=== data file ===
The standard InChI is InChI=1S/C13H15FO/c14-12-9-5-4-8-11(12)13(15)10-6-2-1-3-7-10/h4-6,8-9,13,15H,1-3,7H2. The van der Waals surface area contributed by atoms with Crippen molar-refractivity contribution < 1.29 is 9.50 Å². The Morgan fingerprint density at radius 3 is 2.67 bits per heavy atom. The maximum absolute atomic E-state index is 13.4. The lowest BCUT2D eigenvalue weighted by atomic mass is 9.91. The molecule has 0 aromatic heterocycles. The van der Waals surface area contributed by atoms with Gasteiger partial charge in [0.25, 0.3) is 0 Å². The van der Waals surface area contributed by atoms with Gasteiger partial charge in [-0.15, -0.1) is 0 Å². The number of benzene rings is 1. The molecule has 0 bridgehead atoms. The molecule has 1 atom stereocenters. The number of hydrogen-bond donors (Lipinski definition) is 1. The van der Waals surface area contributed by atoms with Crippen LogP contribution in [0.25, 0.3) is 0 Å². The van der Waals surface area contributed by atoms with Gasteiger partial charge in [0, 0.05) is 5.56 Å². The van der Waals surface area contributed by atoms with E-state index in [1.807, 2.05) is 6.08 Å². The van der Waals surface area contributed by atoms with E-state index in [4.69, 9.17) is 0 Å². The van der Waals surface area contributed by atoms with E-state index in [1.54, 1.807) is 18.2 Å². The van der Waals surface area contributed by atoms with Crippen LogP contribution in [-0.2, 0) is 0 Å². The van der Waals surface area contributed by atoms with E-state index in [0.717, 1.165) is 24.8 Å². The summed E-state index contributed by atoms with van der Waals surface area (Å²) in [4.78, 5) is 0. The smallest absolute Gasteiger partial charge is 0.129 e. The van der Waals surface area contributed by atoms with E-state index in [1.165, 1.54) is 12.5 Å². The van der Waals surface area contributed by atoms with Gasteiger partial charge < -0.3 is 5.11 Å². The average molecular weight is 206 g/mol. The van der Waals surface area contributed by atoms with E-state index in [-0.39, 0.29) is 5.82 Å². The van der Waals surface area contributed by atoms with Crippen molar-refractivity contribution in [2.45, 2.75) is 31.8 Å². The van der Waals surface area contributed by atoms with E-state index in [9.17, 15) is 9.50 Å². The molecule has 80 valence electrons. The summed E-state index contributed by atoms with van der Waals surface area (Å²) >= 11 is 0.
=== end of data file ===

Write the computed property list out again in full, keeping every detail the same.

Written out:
The standard InChI is InChI=1S/C13H15FO/c14-12-9-5-4-8-11(12)13(15)10-6-2-1-3-7-10/h4-6,8-9,13,15H,1-3,7H2. The van der Waals surface area contributed by atoms with Crippen molar-refractivity contribution < 1.29 is 9.50 Å². The Morgan fingerprint density at radius 3 is 2.67 bits per heavy atom. The maximum absolute atomic E-state index is 13.4. The lowest BCUT2D eigenvalue weighted by atomic mass is 9.91. The molecule has 0 aromatic heterocycles. The van der Waals surface area contributed by atoms with Gasteiger partial charge in [0.25, 0.3) is 0 Å². The van der Waals surface area contributed by atoms with Gasteiger partial charge in [-0.15, -0.1) is 0 Å². The number of benzene rings is 1. The molecule has 0 bridgehead atoms. The molecule has 1 atom stereocenters. The number of hydrogen-bond donors (Lipinski definition) is 1. The van der Waals surface area contributed by atoms with Crippen LogP contribution in [0.25, 0.3) is 0 Å². The van der Waals surface area contributed by atoms with Gasteiger partial charge in [0, 0.05) is 5.56 Å². The van der Waals surface area contributed by atoms with E-state index in [1.807, 2.05) is 6.08 Å². The van der Waals surface area contributed by atoms with E-state index in [4.69, 9.17) is 0 Å². The van der Waals surface area contributed by atoms with E-state index in [1.54, 1.807) is 18.2 Å². The van der Waals surface area contributed by atoms with Crippen LogP contribution in [-0.2, 0) is 0 Å². The van der Waals surface area contributed by atoms with E-state index in [0.717, 1.165) is 24.8 Å². The summed E-state index contributed by atoms with van der Waals surface area (Å²) in [4.78, 5) is 0. The smallest absolute Gasteiger partial charge is 0.129 e. The van der Waals surface area contributed by atoms with E-state index in [1.165, 1.54) is 12.5 Å². The van der Waals surface area contributed by atoms with Gasteiger partial charge < -0.3 is 5.11 Å². The average molecular weight is 206 g/mol. The van der Waals surface area contributed by atoms with E-state index in [-0.39, 0.29) is 5.82 Å². The van der Waals surface area contributed by atoms with Crippen molar-refractivity contribution in [2.45, 2.75) is 31.8 Å². The van der Waals surface area contributed by atoms with E-state index in [9.17, 15) is 9.50 Å². The molecule has 80 valence electrons. The summed E-state index contributed by atoms with van der Waals surface area (Å²) >= 11 is 0.